I generally see the glass as half filled. Some friends find this amusing. In a world filled by deceit and violence, it’s a real challenge to retain a sense of optimism. Still, I do—particularly during the High Holy Days.
On Rosh Hashanah—this past Wednesday night and yesterday morning—congregants and guests filled the sanctuary at Congregation Sherith Israel. (The Reform movement, as in Israel, marks only the first day of the New Year.) Similarly, worshippers will fill the pews on Yom Kippur—the Day of Atonement—next Friday night and Saturday. In truth, this will represent an anomaly. Yet something positive will take place.
Many Jews active in synagogue life may raise an eyebrow at “twice-a-year” Jews filling so many of the temple’s seats. These people almost never come to Shabbat or holiday services. They don’t attend Torah study or adult education classes. In fact, they rarely find reason to walk through our doors. While they may pursue secular Jewish activities, Judaism has little or no place in their lives.
Nonetheless, although they have every opportunity to totally break from Judaism, they maintain their synagogue memberships or buy High Holy Day tickets. They feel impelled to touch base with the past and something within themselves.
Touching base should not be minimized. Granted, many—perhaps most—Jews will not attend High Holy Day services at all. But others, who find religion of no appeal, cannot cut the cord. Do they feel guilty, given the historic sufferings of the Jewish people? Do they fear disappointing their parents, living or dead? Do they consider attendance a form of noblesse oblige? Must they let the religious community know that while they have little interest in it, they are big-hearted enough to offer a measure of support?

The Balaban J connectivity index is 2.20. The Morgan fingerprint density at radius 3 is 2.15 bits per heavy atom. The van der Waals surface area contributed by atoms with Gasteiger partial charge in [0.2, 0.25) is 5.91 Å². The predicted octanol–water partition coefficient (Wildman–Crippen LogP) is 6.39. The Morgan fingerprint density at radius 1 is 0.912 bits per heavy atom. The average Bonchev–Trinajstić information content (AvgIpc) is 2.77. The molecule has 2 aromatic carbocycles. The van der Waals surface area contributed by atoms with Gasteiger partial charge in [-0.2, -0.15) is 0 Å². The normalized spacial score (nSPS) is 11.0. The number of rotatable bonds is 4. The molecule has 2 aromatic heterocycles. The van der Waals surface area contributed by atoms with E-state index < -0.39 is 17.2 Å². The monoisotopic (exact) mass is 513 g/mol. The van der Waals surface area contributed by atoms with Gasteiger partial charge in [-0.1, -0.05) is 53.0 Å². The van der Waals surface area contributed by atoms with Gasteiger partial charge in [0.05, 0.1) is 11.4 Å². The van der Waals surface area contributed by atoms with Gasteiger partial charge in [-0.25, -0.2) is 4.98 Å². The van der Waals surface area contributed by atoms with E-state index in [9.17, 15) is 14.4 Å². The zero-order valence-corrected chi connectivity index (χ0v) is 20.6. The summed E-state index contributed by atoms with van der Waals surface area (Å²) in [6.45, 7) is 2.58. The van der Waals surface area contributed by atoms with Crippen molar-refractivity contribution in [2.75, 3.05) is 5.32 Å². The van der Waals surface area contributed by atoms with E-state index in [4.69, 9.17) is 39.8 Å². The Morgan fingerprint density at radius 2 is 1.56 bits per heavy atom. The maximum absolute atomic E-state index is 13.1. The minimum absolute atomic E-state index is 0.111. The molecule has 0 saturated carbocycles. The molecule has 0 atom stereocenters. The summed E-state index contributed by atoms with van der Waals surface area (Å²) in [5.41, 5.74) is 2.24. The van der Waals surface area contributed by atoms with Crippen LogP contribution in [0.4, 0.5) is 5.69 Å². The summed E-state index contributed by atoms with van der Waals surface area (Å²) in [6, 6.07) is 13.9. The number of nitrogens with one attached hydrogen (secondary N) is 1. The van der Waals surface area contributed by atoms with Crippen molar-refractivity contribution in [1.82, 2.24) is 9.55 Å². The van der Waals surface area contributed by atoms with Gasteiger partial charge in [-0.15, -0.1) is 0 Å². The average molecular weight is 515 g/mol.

Perhaps a qualified “yes” informs each answer. I suspect, however, that something more is involved. I suspect that many “twice-a-year Jews” would like to find a path towards God—however they might define God—but don’t know how. I suspect that touching base keeps alive the idea that they remain capable of making a commitment to Judaism besides the writing of checks.
I suspect that in a society grown increasingly secular and often devoid of lasting values, “twice-a-year” Jews hunger for an experience to take them outside of themselves and beyond the material objects of modern “worship.” They seek to connect with something larger and more meaningful. Likewise, I suspect that many Christians who go to church only on Christmas and perhaps Easter experience the same longing. They express a non-denominational, very human desire to find deeper meaning in a bigger world.
I’m glad that our sanctuary fills up even if empty seats abound the rest of the year. I also understand that touching base alone won’t guarantee liberal Judaism’s survival in North America. But touching base keeps the door open. It maintains the possibility that a spark—perhaps many sparks—someday will be lit.
Sometimes—and I write this as an optimist with his feet on the ground—that’s all we can ask.
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